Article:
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In school, every student is required to learn about history and recite lists of names, dates, and important facts. But honestly, history can be a very dull subject if all you’re doing is sitting in a classroom and reading books about it. History comes alive when we walk in the footsteps of famous figures and actually see the sites that have shaped our daily lives.
Whether you have kids and are looking for educational trips or are long out of school and just want to learn something new, there are some incredible destinations across America that teach history lessons in engaging and fascinating ways. These are the best places in the U.S. to learn about American history and discover how they’ve evolved to become modern travel destinations.
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If you’re interested in learning about American history, perhaps the best place to start is in the nation’s capital. There is a long list of things to see and do here for history buffs. Take a walk down the Mall in Washington, DC to visit the Smithsonian museums of history, art, and culture. The U.S. Capitol is at one end of the Mall and may accommodate tours with advance notice. At certain times, you may also be able to go to the top of the Washington Monument to get a great view of the city. Make sure to walk around the Lincoln Monument to marvel at its beauty and read the inscriptions on the walls.
New Orleans is a wonderful place to take a guided walking tour with a local expert because there is so much fascinating history to learn about in The Big Easy. Beyond the wild parties of Mardi Gras and the debauchery of Bourbon Street, the city of New Orleans teaches us about history through architecture, food, monuments, and personal stories. Jackson Square in the French Quarter is an ideal place to start your historical tour and then walk through the streets and alleyways to learn about life in New Orleans throughout the ages. The Chalmette Battlefield, Garden District, St. Louis Cathedrals, and city cemeteries are also historic places to visit in New Orleans.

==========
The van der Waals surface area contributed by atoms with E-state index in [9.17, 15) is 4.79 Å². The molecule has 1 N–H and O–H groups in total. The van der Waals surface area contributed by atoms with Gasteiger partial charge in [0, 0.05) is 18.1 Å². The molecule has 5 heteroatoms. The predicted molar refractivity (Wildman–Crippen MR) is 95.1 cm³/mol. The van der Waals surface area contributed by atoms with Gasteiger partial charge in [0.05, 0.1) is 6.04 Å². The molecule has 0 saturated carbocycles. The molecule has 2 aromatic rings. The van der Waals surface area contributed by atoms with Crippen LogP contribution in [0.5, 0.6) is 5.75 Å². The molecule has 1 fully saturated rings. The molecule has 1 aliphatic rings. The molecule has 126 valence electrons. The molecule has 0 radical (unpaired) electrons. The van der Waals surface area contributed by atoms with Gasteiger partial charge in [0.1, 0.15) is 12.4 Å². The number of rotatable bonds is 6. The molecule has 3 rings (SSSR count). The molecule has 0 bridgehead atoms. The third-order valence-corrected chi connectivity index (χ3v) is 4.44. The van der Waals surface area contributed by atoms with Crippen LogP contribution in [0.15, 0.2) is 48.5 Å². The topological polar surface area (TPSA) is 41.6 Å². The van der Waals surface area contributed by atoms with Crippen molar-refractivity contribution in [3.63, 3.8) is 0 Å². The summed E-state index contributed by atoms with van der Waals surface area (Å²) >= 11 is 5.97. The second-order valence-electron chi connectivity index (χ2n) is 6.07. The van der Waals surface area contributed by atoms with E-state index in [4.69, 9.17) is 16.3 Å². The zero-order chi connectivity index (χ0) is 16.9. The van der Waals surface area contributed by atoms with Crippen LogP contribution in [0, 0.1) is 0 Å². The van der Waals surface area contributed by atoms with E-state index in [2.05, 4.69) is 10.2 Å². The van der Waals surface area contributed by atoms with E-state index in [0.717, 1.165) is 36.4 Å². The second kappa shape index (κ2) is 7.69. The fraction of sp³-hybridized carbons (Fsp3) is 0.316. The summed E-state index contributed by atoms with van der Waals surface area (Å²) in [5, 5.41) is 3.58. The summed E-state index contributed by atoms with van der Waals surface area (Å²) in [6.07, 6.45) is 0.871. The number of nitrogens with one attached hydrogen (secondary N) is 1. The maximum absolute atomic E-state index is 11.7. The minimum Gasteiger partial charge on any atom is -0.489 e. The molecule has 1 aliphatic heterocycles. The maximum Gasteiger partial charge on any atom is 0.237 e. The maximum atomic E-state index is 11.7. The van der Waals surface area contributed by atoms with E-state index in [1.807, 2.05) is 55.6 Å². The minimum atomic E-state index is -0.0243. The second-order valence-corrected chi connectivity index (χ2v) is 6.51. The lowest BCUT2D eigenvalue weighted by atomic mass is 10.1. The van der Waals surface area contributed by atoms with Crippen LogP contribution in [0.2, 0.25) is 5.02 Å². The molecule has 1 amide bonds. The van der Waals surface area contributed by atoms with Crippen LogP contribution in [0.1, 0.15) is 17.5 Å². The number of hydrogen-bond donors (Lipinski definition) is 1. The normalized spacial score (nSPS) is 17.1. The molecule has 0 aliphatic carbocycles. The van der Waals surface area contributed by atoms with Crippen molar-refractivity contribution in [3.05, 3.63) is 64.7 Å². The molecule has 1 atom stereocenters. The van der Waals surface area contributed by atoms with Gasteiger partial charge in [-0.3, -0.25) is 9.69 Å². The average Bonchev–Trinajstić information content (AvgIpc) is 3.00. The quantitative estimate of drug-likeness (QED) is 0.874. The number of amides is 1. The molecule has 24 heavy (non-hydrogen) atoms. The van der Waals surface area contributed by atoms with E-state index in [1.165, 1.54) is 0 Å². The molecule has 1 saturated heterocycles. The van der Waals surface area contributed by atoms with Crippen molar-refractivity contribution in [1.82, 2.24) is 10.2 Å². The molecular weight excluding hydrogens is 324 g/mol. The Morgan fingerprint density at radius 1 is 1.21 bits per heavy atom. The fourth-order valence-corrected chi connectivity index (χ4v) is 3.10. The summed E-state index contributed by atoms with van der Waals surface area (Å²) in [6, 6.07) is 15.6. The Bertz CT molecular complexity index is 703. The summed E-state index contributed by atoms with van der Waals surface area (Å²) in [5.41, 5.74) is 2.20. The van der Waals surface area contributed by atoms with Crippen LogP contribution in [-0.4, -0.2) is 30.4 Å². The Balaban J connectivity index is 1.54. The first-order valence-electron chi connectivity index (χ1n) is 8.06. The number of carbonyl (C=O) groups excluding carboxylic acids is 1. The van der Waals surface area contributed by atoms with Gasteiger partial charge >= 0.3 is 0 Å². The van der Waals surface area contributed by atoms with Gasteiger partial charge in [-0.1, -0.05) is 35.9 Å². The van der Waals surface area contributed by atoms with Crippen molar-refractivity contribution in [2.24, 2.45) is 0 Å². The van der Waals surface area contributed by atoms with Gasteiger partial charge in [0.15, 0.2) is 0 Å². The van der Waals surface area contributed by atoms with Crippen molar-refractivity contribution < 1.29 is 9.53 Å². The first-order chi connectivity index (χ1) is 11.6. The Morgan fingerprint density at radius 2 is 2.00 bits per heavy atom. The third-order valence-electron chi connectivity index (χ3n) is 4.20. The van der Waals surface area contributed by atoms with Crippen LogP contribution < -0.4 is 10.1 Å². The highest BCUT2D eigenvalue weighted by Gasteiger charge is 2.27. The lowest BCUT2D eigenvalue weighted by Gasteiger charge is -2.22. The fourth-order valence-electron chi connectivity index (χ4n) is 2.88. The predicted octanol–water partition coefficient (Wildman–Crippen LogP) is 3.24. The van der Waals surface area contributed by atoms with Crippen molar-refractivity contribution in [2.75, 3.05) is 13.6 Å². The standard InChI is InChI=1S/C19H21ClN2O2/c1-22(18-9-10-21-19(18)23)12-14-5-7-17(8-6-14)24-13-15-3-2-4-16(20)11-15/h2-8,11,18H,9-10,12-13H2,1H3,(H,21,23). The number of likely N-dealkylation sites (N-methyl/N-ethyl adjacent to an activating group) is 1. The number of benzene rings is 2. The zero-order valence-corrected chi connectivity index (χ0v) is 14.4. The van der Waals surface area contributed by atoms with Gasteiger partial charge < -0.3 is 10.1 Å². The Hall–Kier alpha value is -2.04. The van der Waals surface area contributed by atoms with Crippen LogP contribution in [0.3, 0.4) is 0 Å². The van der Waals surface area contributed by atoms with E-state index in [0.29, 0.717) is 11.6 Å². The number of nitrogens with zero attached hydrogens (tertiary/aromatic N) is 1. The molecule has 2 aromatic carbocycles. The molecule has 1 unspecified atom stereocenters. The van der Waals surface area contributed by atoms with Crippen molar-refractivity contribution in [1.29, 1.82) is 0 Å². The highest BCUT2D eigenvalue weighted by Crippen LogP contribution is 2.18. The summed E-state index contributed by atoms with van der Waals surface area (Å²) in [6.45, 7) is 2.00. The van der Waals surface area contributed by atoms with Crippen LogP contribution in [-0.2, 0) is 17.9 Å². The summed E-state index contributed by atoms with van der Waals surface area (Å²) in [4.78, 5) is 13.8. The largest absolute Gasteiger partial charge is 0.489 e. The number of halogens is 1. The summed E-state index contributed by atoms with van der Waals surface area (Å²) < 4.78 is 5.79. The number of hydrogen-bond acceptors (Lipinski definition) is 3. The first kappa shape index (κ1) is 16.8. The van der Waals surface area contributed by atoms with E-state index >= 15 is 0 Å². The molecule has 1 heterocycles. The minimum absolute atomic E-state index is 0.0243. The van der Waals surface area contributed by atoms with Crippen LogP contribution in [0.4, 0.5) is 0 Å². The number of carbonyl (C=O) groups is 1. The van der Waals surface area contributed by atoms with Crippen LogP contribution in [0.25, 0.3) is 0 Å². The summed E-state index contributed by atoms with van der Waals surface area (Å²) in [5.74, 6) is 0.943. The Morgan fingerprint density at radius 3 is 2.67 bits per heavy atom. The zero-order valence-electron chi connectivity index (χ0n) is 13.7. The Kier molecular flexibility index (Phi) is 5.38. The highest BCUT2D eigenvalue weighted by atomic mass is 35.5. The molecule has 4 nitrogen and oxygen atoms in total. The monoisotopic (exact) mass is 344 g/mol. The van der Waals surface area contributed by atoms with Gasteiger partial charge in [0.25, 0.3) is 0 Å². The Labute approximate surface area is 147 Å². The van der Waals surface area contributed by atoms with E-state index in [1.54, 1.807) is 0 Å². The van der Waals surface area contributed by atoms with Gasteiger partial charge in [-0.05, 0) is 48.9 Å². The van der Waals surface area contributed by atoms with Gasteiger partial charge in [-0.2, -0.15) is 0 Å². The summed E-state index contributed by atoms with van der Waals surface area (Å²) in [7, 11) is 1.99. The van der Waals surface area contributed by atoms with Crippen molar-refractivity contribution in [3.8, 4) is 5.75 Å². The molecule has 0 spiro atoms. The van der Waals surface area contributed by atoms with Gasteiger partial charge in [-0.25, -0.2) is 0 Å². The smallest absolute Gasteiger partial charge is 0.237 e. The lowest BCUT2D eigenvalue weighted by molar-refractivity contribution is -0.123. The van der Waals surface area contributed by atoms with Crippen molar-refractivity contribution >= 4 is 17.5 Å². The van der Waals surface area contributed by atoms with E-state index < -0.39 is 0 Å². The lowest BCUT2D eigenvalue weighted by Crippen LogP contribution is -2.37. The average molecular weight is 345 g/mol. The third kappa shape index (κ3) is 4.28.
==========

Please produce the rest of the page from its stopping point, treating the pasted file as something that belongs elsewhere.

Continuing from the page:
Boston is a historic American city that has had many of the “firsts” in the nation. For example, it had the first public park, the first public library, and the first public school. Puritans and Revolutionary War heroes once walked down these city streets, and now you can too. One of Boston’s top attractions, The Freedom Trail is the best place to start your city tour and learn about its role in shaping America. While visiting Boston, the top historical sites to see include the Bunker Hill Monument, Faneuil Hall, and the JFK Presidential Library. There are also some great old pubs, like the Green Dragon Tavern, that were once frequented by Paul Revere and John Hancock and where you can still drink today.
The city of Philadelphia is packed with history that tells the story of America’s early days. Independence Hall was the place where colonial leaders established the Declaration of Independence and the Constitution of the United States. So this building is a must-visit spot for anyone coming to Philadelphia. This is also where you can see the Liberty Bell up-close. The National Constitution Center is an interactive museum in the city that relates these history lessons to their relevance in today’s society.
“Remember the Alamo” is a famous battle cry that is still quoted in popular culture today. When you visit San Antonio, you can learn about what the Alamo really stood for and how Texans died fighting for their independence. Also, take a day to explore the missions of San Antonio and learn about how they changed this part of Texas forever. Beyond the fun restaurants and bars along the Riverwalk, there is a lot of history here to be discovered.
Williamsburg is a very interesting town because it combines the best aspects of history and theater. Here you’ll find refurbished buildings and authentic scenes that transport you to another place and time. This is an ideal place to learn about Revolutionary War-era history through the talents of period actors and dramatic reenactments of how life was back then.